Dabo Swinney Stands By Ranking Ohio State 11th Despite Sugar Bowl Beatdown

In this weekend's Hot Clicks: Twitter roasts Dabo, James Skalski's targeting déjà vu and more.
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Dabo Destruction

Dabo Swinney has two national championships, 140 career wins (fourth-most among active FBS head coaches), six straight conference championships, and only seven losses over the last six years. He’s a future Hall of Famer with an $8.3 million salary, five top-100 signees in the 2021 class, and, presumably, has at least another decade to cement his legacy as one of the 10 best coaches in college football history.

Life is good for Dabo Swinney. He could quit today and walk away with one of the best coaching résumés ever. But on Friday night, he was a punching bag as Clemson was throttled by the 11th-best team in college football in the Sugar Bowl, during which he punted in the fourth quarter when down 21 points.

"[The ranking] had nothing to do with Ohio State,” Swinney said after the game, answering a question about his ranking for the Buckeyes in the Coaches Poll two weeks ago. “I said they were good enough to beat us, good enough to win the whole dang thing. But I didn't think anybody that didn't play at least nine games, in my poll, that I wasn't going to put them in the top 10. So I wasn't going to change that just because there was a chance we could play them. So I don't have any regret about that. Only thing I regret is obviously not doing a good enough job getting my team ready. But I don't regret anything about that at all."

Meanwhile, Alabama is an early 7.5-point favorite over Ohio State in national championship odds. It’ll be their fourth-ever meeting and first since the national championship six years ago.

Targeting

Trailing LSU, 28–25, with six minutes remaining in last year’s national championship, Clemson’s defense faced first-and-10 from its own 16-yard line and needed a red-zone stop to avoid a two-score deficit. The Tigers didn’t get it, allowing a touchdown two plays later when Joe Burrow connected with Thaddeus Moss.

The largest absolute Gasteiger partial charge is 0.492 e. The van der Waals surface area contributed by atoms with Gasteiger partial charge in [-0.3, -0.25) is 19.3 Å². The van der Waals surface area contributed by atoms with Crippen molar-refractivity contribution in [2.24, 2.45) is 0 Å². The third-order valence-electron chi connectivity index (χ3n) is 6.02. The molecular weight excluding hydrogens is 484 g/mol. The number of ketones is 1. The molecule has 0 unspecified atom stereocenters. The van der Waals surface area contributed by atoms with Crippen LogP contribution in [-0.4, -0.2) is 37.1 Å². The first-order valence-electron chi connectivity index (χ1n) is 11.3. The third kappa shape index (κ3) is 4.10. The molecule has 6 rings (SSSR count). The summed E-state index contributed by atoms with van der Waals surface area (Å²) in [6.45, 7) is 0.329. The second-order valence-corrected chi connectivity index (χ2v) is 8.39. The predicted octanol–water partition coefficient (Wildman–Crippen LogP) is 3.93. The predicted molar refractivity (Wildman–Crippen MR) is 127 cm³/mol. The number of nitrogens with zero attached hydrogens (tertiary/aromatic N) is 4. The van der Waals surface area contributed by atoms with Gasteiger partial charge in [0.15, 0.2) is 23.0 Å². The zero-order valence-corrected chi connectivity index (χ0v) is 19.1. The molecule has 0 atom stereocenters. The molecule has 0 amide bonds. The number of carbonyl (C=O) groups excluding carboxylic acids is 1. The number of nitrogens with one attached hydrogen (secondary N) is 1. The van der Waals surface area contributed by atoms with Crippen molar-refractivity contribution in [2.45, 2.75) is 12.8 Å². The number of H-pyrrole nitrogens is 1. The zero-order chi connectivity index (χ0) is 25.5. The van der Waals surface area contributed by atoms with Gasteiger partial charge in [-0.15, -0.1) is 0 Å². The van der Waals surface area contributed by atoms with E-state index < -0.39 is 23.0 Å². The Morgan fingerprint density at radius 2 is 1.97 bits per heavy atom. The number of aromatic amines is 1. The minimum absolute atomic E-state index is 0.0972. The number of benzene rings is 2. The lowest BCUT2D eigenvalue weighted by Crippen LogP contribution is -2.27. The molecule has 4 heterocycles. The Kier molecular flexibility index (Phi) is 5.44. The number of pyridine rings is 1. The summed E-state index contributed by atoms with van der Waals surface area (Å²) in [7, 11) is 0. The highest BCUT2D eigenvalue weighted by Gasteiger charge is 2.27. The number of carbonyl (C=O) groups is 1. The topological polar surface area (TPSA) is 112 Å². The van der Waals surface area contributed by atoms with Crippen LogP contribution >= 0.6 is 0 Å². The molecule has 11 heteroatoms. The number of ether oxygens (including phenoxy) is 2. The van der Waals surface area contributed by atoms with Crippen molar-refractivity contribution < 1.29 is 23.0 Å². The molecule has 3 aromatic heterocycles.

Clemson linebacker James Skalski wasn’t on the field for the scoring play because he was ejected for targeting a play earlier. The rule was applied correctly as Skalski checked two NCAA rule boxes by making forcible contact with the crown of the helmet and making forcible contact to the head or neck area of a defenseless player. Ultimately, Skalski’s ejection didn’t matter because Clemson didn’t score another point, losing 42–25, but at the time it was a huge loss.

Almost exactly one year later, Skalski was tossed again, this time for targeting Justin Fields in an open-field hit to Fields’s midsection. And, as it was 50 weeks ago, the rule was applied correctly, though a shocking number of pundits disagreed.

Article 3 of Rule 9 (Conduct of Players and Others Subject to the Rules) in the 2020 NCAA rule book: No player shall target and make forcible contact against an opponent with the crown of his helmet. The crown of the helmet is the portion of the helmet above the level of the top of the face mask. This foul requires that there be at least one indicator of targeting. (See Note 1 below). When in question, it is a foul. 

Note 1: “Targeting” means that a player takes aim at an opponent for purposes of attacking with forcible contact that goes beyond making a legal tackle or a legal block or playing the ball. Some indicators of targeting include but are not limited to:

And the fourth bullet point of the “not limited to” section: Lowering the head before attacking by initiating forcible contact with the crown of the helmet.

Clearly, the rule was applied correctly. The rule itself, however, remains frustrating. While the NCAA took one step in the right direction prior to this season by allowing ejected players to remain on the sideline, they didn’t adjust the rule to allow for more interpretation of intent. In the case of Skalski’s hit, it should be flagged for targeting but not targeting with ejection. After a second hit, Skalski should be ejected.

Like last year, ultimately the ejection didn’t matter because Ohio State was shredding Clemson’s defense with or without Skalski, but the rule remains frustrating nonetheless.

Odds & Ends

Sports Illustrated nailed the future … 2021 NFL Mock Draft … 32 craziest things sports fans have done … Ranking the best Group of Five teams of the playoff era … Mike Leach was in the stands taking photos with fans during Mississippi State’s brawl … Albert Breer breaks down the NFL coaching carousel … How the wheels came off the Patriots’ dynasty … Peacock unveiled a hilarious, never-before-seen cold open from The Office.

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